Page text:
- Publisher: Sony
- Developer: Idol Minds/Insomniac Games
- ESRB Rating: E 10+ (Everyone 10 and Older)
- Genre: Action Adventure
- Pros: Timeless Gameplay, Clever Storytelling, Incredible Value
- Cons: Simple Puzzle-Solving, Some Repetitive Action, A Few Last-Gen Camera Issues
It's three games in one! Although you'll want to commit to them in order and not bounce around as Sony makes it incredibly difficult to do so. Once you pick which of the three games you want to play, you'll have to exit out to the XMB to switch to another one. I recommend playing them in order as you'll be both impressed at how consistent they were on a storytelling and gameplay level while also noting that Sony expertly ironed out some kinks and made some notable refinements in games two and three. If you somehow have a favorite or don't want to spring for the entire collection, the PlayStation Network now offers the HD versions of all three games to be purchased individually.
My overriding thought while playing all three of the first three "Ratchet & Clank" games was how much of the excellent gameplay was there from the very beginning. If you're more familiar with the PS3 adventures in the excellent "Ratchet & Clank Future" series (which includes "Tools of Destruction" , "Quest For Booty" , and "A Crack in Time" ), you'll be stunned at how many of the positive qualities with which you're familiar were a part of this franchise from the beginning. There's the clever dialogue, fun locations, and, of course, the diverse array of futuristic weapons that are the trademark of this franchise and they're all there from the very first game.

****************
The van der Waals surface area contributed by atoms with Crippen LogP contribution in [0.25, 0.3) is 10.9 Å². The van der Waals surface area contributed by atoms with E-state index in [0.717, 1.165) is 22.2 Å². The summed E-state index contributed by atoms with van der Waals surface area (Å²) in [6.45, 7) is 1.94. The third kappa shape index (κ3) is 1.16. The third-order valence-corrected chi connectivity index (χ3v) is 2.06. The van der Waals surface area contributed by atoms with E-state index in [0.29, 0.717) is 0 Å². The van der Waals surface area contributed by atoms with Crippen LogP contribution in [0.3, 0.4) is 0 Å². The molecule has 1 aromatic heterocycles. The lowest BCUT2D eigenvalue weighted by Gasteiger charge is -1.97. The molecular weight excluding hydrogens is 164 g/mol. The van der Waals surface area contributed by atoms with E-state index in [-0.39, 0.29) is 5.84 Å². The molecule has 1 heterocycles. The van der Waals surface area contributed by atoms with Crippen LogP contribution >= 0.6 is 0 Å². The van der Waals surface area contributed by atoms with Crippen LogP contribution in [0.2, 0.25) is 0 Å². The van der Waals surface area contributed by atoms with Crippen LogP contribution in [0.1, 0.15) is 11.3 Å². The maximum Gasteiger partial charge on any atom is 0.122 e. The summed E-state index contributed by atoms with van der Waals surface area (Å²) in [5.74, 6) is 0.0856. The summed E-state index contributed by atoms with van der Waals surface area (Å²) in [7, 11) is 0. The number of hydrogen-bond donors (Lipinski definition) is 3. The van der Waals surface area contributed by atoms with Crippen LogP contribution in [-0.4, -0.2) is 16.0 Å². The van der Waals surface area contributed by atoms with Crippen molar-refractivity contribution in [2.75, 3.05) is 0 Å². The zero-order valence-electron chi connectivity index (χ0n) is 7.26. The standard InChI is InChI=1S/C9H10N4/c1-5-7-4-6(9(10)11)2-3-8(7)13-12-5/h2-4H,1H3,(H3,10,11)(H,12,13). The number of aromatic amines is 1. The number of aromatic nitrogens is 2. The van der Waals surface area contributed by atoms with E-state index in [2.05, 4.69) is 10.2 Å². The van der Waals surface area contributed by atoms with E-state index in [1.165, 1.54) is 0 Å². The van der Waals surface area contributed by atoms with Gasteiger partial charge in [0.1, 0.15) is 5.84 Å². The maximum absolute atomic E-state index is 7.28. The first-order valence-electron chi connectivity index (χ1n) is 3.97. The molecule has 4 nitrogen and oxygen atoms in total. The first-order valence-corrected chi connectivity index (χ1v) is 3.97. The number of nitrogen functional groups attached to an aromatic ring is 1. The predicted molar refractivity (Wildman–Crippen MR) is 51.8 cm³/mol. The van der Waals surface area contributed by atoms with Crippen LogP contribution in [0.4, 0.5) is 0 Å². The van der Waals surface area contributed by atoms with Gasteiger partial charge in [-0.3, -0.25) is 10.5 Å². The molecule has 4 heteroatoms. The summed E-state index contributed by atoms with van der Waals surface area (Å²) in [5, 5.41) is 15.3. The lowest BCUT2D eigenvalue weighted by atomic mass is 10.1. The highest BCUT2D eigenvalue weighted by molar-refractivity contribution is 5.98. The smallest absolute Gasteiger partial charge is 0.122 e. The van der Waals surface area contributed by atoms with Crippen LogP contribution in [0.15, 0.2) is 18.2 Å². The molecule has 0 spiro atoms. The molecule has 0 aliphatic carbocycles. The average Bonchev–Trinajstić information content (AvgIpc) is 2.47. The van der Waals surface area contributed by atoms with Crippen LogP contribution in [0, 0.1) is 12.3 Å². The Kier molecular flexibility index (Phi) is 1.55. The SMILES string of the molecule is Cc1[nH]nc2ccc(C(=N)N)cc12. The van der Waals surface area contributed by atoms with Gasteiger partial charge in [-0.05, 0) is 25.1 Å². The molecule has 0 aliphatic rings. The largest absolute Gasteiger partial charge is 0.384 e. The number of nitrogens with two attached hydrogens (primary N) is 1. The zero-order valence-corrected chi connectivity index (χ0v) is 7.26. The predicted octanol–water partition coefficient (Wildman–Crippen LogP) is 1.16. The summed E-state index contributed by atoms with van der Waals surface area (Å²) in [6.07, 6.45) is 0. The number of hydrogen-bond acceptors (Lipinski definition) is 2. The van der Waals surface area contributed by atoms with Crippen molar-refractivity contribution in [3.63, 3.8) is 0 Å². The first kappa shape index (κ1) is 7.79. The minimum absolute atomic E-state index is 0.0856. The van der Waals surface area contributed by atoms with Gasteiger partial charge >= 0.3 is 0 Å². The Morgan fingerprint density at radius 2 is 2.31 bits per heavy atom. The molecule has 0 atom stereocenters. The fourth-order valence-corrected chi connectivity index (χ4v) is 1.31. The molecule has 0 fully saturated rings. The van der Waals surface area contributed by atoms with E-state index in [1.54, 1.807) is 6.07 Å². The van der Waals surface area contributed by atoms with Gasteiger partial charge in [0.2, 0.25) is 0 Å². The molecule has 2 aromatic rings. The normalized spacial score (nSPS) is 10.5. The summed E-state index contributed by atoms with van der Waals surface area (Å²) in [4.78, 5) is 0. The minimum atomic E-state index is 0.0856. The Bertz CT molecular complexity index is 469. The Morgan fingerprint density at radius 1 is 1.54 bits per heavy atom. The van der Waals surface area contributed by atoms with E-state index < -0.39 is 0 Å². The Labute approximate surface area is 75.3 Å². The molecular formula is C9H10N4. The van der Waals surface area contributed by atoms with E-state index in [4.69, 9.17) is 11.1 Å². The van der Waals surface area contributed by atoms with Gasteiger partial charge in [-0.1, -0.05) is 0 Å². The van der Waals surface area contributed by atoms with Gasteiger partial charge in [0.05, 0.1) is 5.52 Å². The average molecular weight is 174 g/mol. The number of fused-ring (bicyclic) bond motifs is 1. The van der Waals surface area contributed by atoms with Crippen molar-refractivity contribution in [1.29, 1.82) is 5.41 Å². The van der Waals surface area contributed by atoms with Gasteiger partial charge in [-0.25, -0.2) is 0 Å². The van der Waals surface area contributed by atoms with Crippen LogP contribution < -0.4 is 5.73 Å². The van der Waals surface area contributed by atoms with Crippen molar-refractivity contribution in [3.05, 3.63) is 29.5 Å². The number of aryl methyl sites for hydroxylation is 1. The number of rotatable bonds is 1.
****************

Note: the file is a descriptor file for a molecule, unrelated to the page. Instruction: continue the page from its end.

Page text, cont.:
To be fair, "Ratchet & Clank" got a bit smarter as the series went along. In the first hour or so of the first game, you'll be a little surprised at the simplicity of the entire venture. In fact, the game is little more than a button-masher for most of its running time although weren't they all in 2002? The degree of complexity in gameplay, puzzle-solving, and storytelling ambition was notably upped in "Going Commando" and "Up Your Arsenal" is essentially a perfect game when it comes to this genre. It's fun, action-packed, and just complex enough to be enjoyable for both little ones and their parents or guardians. "Up Your Arsenal" also introduced multiplayer to the series, which seems remarkably ahead of its time for a 2004 platformer.
Everything about "Ratchet & Clank Collection" screams that this was a series that was ahead of its time in every way. I know that "Jak & Daxter" fans will complain that their favorite series did it first but having played that franchise's HD collection recently as well, I have an easy favorite. There are camera issues and repetitive gameplay in "J&D" that just aren't here. There are very few games from the early '00s that look like they could come out today. If "Going Commando" or "Up Your Arsenal" came out this month, they would be on my top ten games for the year to date. They're that timeless and still that consistently enjoyable.